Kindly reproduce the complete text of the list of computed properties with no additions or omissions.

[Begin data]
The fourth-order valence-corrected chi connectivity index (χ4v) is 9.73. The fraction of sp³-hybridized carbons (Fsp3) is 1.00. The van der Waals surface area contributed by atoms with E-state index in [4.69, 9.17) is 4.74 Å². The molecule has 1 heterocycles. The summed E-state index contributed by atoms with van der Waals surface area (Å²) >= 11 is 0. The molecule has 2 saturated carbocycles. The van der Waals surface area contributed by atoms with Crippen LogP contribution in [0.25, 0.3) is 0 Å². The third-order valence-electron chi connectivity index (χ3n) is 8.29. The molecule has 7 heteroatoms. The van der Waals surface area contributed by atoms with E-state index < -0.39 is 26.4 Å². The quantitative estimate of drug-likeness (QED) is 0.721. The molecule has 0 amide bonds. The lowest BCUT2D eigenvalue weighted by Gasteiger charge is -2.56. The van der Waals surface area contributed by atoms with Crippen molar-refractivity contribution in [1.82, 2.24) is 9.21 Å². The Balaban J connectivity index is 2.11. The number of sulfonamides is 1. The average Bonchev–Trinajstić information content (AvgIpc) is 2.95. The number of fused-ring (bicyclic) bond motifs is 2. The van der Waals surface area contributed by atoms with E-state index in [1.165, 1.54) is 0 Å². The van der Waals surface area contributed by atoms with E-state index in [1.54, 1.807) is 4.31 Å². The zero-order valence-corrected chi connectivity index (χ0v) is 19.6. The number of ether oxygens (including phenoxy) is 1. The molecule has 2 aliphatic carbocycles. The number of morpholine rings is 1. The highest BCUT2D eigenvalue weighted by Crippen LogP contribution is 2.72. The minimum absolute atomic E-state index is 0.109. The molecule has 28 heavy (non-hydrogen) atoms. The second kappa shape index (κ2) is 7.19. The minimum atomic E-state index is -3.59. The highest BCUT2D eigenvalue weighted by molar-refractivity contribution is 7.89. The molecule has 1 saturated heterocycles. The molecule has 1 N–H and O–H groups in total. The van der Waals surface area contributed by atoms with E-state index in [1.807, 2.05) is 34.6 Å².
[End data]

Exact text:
The fourth-order valence-corrected chi connectivity index (χ4v) is 9.73. The fraction of sp³-hybridized carbons (Fsp3) is 1.00. The van der Waals surface area contributed by atoms with E-state index in [4.69, 9.17) is 4.74 Å². The molecule has 1 heterocycles. The summed E-state index contributed by atoms with van der Waals surface area (Å²) >= 11 is 0. The molecule has 2 saturated carbocycles. The van der Waals surface area contributed by atoms with Crippen LogP contribution in [0.25, 0.3) is 0 Å². The third-order valence-electron chi connectivity index (χ3n) is 8.29. The molecule has 7 heteroatoms. The van der Waals surface area contributed by atoms with E-state index < -0.39 is 26.4 Å². The quantitative estimate of drug-likeness (QED) is 0.721. The molecule has 0 amide bonds. The lowest BCUT2D eigenvalue weighted by Gasteiger charge is -2.56. The van der Waals surface area contributed by atoms with Crippen molar-refractivity contribution in [1.82, 2.24) is 9.21 Å². The Balaban J connectivity index is 2.11. The number of sulfonamides is 1. The average Bonchev–Trinajstić information content (AvgIpc) is 2.95. The number of fused-ring (bicyclic) bond motifs is 2. The van der Waals surface area contributed by atoms with E-state index in [1.165, 1.54) is 0 Å². The van der Waals surface area contributed by atoms with E-state index in [1.54, 1.807) is 4.31 Å². The zero-order valence-corrected chi connectivity index (χ0v) is 19.6. The number of ether oxygens (including phenoxy) is 1. The molecule has 2 aliphatic carbocycles. The number of morpholine rings is 1. The highest BCUT2D eigenvalue weighted by Crippen LogP contribution is 2.72. The minimum absolute atomic E-state index is 0.109. The molecule has 28 heavy (non-hydrogen) atoms. The second kappa shape index (κ2) is 7.19. The minimum atomic E-state index is -3.59. The highest BCUT2D eigenvalue weighted by molar-refractivity contribution is 7.89. The molecule has 1 saturated heterocycles. The molecule has 1 N–H and O–H groups in total. The van der Waals surface area contributed by atoms with E-state index in [1.807, 2.05) is 34.6 Å².